I kid.  I don’t mean to take anything away from Clapton.  He is one of the all time greats.  His playing is lyric and bluesy, and he doesn’t rely on any gimmicks or effects…he just plays.  This is Cream’s first album, and I went into it expecting some phat riff rock along the lines of “Sunshine of Your Love”, but instead its a mashup of psychedelic originals and blues covers.  And honestly, I don’t really dig the psychedelic stuff (it pales in comparison to the Beatles and the Doors and other masters of the genre), but the blues stuff is really great…covers of Willie Dixon, Robert Johnson, and Muddy Waters, some of the best that ever was.  Cream was one of the first supergroups, but I’m not sure they had really gelled musically yet at this point.  Ginger Baker’s drumming is powerful, Jack Bruce’s bass playing is tight and his harmonica solos are bluesy, and of course Slowhand’s leads are nearly flawless, but somehow it feels as if they are all competing against each other rather than playing together as an ensemble.  I guess I’m just being critical…it’s definitely a good listen.   I picked this up for $6.99 at the Half Price Books out on Brice Road one day after work this last school year, and it was worth the price of admission.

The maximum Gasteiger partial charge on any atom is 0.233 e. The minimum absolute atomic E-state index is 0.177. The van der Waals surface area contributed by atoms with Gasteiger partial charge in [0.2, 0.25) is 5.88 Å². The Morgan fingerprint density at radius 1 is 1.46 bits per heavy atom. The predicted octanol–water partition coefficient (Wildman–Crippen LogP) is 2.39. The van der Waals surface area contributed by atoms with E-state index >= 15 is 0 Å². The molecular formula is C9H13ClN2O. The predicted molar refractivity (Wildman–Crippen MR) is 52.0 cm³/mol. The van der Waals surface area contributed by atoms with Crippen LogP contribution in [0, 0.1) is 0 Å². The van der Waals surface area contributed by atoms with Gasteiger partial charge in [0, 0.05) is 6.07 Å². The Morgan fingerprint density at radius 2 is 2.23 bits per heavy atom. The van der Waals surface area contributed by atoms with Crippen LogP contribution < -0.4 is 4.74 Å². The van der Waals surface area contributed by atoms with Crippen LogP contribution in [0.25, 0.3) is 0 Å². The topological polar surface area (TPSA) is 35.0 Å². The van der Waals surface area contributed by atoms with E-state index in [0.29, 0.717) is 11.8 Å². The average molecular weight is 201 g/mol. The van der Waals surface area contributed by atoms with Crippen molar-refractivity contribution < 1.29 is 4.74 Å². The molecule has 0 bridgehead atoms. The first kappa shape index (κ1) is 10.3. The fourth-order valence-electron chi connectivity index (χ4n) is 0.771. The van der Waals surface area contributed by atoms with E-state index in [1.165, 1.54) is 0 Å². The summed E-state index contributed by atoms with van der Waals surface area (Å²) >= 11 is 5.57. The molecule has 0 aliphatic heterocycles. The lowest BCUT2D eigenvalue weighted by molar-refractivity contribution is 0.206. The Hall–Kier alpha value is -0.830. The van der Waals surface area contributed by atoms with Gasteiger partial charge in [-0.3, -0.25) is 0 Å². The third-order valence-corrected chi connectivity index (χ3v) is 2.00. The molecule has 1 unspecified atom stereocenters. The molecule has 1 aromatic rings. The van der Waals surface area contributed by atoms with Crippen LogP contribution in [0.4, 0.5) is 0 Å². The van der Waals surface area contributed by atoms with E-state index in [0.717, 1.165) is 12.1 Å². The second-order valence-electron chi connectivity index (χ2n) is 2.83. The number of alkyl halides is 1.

Other lists: Eric Clapton is ranked #2 on the list of the 100 Greatest Guitarists and #55 on the list of the 100 Greatest Artists.  Ginger Baker is #3 on the recent list of the 100 Greatest Drummers, and the band Cream is #67 on the list of the 100 Greatest Artists (to my knowledge, Rolling Stone has not done a list of bass players yet…nobody loves the bass player).

Ch-ch-changes: This album dropped one spot from its original position at #101.

My favourite track: “Spoonful” (which was not actually on the original U.S. album release)

Honourable mention: “Rollin’ and Tumblin'”

Quote: “Sweet wine, hay making, sunshine day breaking.  We can wait till tomorrow.  Car speed, road calling, bird freed, leaf falling.  We can bide time.”